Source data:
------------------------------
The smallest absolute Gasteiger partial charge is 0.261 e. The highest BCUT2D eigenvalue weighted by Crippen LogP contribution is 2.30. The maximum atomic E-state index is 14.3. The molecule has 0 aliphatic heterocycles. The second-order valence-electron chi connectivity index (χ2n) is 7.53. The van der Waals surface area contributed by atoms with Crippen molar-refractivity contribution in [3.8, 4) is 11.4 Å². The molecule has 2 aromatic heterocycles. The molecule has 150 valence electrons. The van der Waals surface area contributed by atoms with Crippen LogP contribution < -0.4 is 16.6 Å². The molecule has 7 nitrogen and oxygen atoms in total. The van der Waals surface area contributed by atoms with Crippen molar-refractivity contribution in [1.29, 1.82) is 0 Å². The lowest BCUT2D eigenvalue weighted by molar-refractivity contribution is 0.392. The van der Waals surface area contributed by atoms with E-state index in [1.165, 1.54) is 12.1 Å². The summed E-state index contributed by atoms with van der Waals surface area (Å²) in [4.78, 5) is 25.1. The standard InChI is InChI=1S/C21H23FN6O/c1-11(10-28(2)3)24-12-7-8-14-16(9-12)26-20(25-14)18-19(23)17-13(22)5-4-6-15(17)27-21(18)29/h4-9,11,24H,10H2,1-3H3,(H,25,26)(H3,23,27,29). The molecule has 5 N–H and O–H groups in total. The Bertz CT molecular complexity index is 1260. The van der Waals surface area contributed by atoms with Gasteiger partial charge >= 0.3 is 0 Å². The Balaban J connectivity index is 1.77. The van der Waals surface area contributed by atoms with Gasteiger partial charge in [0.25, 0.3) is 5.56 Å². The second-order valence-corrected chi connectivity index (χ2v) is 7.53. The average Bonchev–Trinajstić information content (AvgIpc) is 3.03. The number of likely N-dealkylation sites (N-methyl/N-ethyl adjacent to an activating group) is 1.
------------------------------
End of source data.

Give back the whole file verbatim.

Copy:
The smallest absolute Gasteiger partial charge is 0.261 e. The highest BCUT2D eigenvalue weighted by Crippen LogP contribution is 2.30. The maximum atomic E-state index is 14.3. The molecule has 0 aliphatic heterocycles. The second-order valence-electron chi connectivity index (χ2n) is 7.53. The van der Waals surface area contributed by atoms with Crippen molar-refractivity contribution in [3.8, 4) is 11.4 Å². The molecule has 2 aromatic heterocycles. The molecule has 150 valence electrons. The van der Waals surface area contributed by atoms with Crippen LogP contribution < -0.4 is 16.6 Å². The molecule has 7 nitrogen and oxygen atoms in total. The van der Waals surface area contributed by atoms with Crippen molar-refractivity contribution in [1.29, 1.82) is 0 Å². The lowest BCUT2D eigenvalue weighted by molar-refractivity contribution is 0.392. The van der Waals surface area contributed by atoms with E-state index in [1.165, 1.54) is 12.1 Å². The summed E-state index contributed by atoms with van der Waals surface area (Å²) in [4.78, 5) is 25.1. The standard InChI is InChI=1S/C21H23FN6O/c1-11(10-28(2)3)24-12-7-8-14-16(9-12)26-20(25-14)18-19(23)17-13(22)5-4-6-15(17)27-21(18)29/h4-9,11,24H,10H2,1-3H3,(H,25,26)(H3,23,27,29). The molecule has 5 N–H and O–H groups in total. The Bertz CT molecular complexity index is 1260. The van der Waals surface area contributed by atoms with Gasteiger partial charge >= 0.3 is 0 Å². The Balaban J connectivity index is 1.77. The van der Waals surface area contributed by atoms with Gasteiger partial charge in [0.25, 0.3) is 5.56 Å². The second-order valence-corrected chi connectivity index (χ2v) is 7.53. The average Bonchev–Trinajstić information content (AvgIpc) is 3.03. The number of likely N-dealkylation sites (N-methyl/N-ethyl adjacent to an activating group) is 1.